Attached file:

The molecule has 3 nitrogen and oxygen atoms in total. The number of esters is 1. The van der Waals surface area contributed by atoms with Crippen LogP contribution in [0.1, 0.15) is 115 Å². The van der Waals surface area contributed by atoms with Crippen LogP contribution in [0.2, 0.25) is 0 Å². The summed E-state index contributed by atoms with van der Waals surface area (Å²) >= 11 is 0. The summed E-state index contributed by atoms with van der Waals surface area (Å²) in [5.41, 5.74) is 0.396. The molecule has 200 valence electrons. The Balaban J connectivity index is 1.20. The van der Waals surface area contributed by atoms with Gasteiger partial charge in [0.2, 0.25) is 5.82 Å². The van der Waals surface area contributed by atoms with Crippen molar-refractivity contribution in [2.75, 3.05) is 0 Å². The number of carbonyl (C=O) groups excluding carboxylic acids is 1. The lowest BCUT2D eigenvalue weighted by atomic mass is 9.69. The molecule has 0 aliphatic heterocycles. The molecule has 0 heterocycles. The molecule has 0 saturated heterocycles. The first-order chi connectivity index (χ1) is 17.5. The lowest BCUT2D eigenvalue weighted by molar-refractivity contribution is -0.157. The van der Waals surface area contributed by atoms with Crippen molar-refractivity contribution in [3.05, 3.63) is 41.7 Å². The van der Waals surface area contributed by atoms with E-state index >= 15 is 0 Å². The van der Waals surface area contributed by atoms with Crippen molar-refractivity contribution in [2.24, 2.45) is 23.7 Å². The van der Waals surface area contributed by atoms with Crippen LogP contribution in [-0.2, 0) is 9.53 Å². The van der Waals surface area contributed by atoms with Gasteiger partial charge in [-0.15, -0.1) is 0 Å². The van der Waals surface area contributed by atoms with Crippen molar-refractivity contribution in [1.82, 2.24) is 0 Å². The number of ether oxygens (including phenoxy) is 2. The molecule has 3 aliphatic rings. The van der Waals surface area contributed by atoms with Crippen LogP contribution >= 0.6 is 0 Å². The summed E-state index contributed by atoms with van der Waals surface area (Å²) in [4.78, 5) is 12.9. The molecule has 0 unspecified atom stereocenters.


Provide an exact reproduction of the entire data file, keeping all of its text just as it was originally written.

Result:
The molecule has 3 nitrogen and oxygen atoms in total. The number of esters is 1. The van der Waals surface area contributed by atoms with Crippen LogP contribution in [0.1, 0.15) is 115 Å². The van der Waals surface area contributed by atoms with Crippen LogP contribution in [0.2, 0.25) is 0 Å². The summed E-state index contributed by atoms with van der Waals surface area (Å²) >= 11 is 0. The summed E-state index contributed by atoms with van der Waals surface area (Å²) in [5.41, 5.74) is 0.396. The molecule has 200 valence electrons. The Balaban J connectivity index is 1.20. The van der Waals surface area contributed by atoms with Gasteiger partial charge in [0.2, 0.25) is 5.82 Å². The van der Waals surface area contributed by atoms with Crippen molar-refractivity contribution in [2.75, 3.05) is 0 Å². The number of carbonyl (C=O) groups excluding carboxylic acids is 1. The lowest BCUT2D eigenvalue weighted by atomic mass is 9.69. The molecule has 0 aliphatic heterocycles. The molecule has 0 heterocycles. The molecule has 0 saturated heterocycles. The first-order chi connectivity index (χ1) is 17.5. The lowest BCUT2D eigenvalue weighted by molar-refractivity contribution is -0.157. The van der Waals surface area contributed by atoms with Crippen molar-refractivity contribution in [3.05, 3.63) is 41.7 Å². The van der Waals surface area contributed by atoms with E-state index >= 15 is 0 Å². The van der Waals surface area contributed by atoms with Crippen molar-refractivity contribution in [2.24, 2.45) is 23.7 Å². The van der Waals surface area contributed by atoms with Crippen LogP contribution in [-0.2, 0) is 9.53 Å². The van der Waals surface area contributed by atoms with Gasteiger partial charge in [-0.15, -0.1) is 0 Å². The van der Waals surface area contributed by atoms with Crippen molar-refractivity contribution in [1.82, 2.24) is 0 Å². The number of ether oxygens (including phenoxy) is 2. The molecule has 3 aliphatic rings. The van der Waals surface area contributed by atoms with Crippen LogP contribution >= 0.6 is 0 Å². The summed E-state index contributed by atoms with van der Waals surface area (Å²) in [4.78, 5) is 12.9. The molecule has 0 unspecified atom stereocenters.